Apple is Shunning Hardware to Stealthily Turn into a Software Company
Originally published on: CCN
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March 05, 2019
Companies have always needed to adapt to changes in their industries to maintain- or increase- profitability. Hundreds of case studies have shown this to be a recipe for success.
Now, it seems that Apple is looking to make slight alterations to its operation in a bid to keep up with challenging times.
Data published by Thinknum, a research firm that monitors company changes based on their websites, revealed that for a few months now, the tech giant has been actively recruiting more software specialists than hardware professionals. The research company discovered that as of February 27, software and service development-related jobs on Apple amounted to over 1,400, while the company required only a little over 1,000 hardware engineers.
Over the years, Apple has had more use for hardware specialists. Why? It kept building devices that held the world spellbound. Now that revenue from its devices has been on a decline, the company is looking to pivot into something new.
Declining Sales and Revenues have Woken Apple
Lagging sales in China, as well as the impact of the tariffs that were caused by U.S.-China trade tensions, have come to haunt the company in more ways than one, as explained in a letter by CEO Tim Cook.
Without a doubt, the company could see even fewer sales going into the coming quarters, which explains why the company wants to focus on its service business.
In truth, Apple has never been known to be a service-oriented tech company like Amazon or Netflix, but it has a service division. Despite not being its primary focus, Apple’s service division generated $10.9 billion in revenue for Q1 2019; about 21% of the company’s total revenue count for the quarter.
Streaming: A Unique Opportunity
The most profitable service in this day and age would have to be a streaming service. Music and video streaming have become increasingly popular, with millions around the world being enamored by the prospect of being able to access their favorite documentaries, movies, tracks, and TV shows…. Whenever, wherever.
Streaming is the lifeblood of many businesses, most notably Netflix. The largesse of Netflix is no news; exclusive streaming alone raked in billions for the company. Seeing this, a lot of tech and entertainment companies have now branched out and launched a foray into the streaming business.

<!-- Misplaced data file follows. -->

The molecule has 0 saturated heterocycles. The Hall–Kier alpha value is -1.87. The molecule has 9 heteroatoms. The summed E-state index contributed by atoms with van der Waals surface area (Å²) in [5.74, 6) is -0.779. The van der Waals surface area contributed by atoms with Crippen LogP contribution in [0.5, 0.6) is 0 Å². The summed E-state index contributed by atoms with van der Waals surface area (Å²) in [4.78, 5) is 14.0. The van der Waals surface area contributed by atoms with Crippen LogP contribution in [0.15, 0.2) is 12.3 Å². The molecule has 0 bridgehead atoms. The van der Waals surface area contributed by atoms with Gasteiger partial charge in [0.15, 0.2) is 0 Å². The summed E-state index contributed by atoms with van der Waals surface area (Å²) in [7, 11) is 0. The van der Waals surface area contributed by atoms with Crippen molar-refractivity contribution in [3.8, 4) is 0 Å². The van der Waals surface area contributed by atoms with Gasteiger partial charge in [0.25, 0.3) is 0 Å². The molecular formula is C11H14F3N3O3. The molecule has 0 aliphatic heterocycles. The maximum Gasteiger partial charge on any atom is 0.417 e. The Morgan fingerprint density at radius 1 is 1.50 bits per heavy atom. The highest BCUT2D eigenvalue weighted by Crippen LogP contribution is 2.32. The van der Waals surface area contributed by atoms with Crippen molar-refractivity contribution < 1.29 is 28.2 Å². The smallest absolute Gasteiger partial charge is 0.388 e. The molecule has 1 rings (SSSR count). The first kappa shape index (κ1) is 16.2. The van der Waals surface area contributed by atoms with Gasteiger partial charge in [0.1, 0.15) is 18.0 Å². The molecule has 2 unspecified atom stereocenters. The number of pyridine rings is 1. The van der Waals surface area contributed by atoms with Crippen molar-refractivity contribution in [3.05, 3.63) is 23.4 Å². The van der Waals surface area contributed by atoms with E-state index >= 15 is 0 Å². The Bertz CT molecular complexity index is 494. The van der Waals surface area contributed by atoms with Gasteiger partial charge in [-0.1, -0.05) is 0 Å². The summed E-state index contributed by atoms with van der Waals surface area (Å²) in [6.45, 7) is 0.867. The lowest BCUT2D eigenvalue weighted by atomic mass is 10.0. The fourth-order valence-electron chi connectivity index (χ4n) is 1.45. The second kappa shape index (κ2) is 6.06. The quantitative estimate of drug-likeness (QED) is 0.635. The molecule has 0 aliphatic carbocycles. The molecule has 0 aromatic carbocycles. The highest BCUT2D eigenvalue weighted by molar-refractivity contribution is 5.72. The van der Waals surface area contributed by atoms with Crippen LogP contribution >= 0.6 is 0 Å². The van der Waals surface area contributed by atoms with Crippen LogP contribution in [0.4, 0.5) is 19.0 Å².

Is Apple Ready to Stream?
Names like Hulu, Amazon, YouTube, WarnerMedia (through HBO) and much more are deep into streaming, and the herd is only getting larger, thanks to rumors that Disney and Microsoft are planning to gatecrash the party. Well, leave space for Apple as well.
The company is rumored to be in the process of introducing a streaming service later this month, the original product for users of iPads and iPhones. This, in addition to Apple Music and Apple Podcasts, could see Apple launch some serious competition to other big names in the streaming business.
Of course, the question of whether the company will have substantial success with video streaming is still up in the air. Success in that will depend on varying factors, including the prices of its packages, the possibility of shared subscriptions, the content offered, and much more. Apple is also trying to convince some of the more established streaming services to allow them to aggregate their content so its platform can become a one-stop-shop for all things content.
From signing amultimillion-dollar deal with Oprah Winfrey to develop new content to ordering series and rights from La La Land director Damien Chazelle, space drama from Ron Moore and a couple of highly rated children’s shows, including content from the creators of Sesame Street.
One thing that is sure is that Apple has the potential to make it big in the streaming. For one, while its iPhone revenues might be declining in its largest markets, it still has one of the most extensive user base numbers of any tech company, with over 900 million individuals using iOS-based devices.
If Apple can harness its user base and provide services that are strong enough to attract them, then a surge in revenues is inevitable. Achieving this could see Apple tweak its business model, even more, allowing it to accommodate more service-based offerings, while also continuing with the production of its flagship products.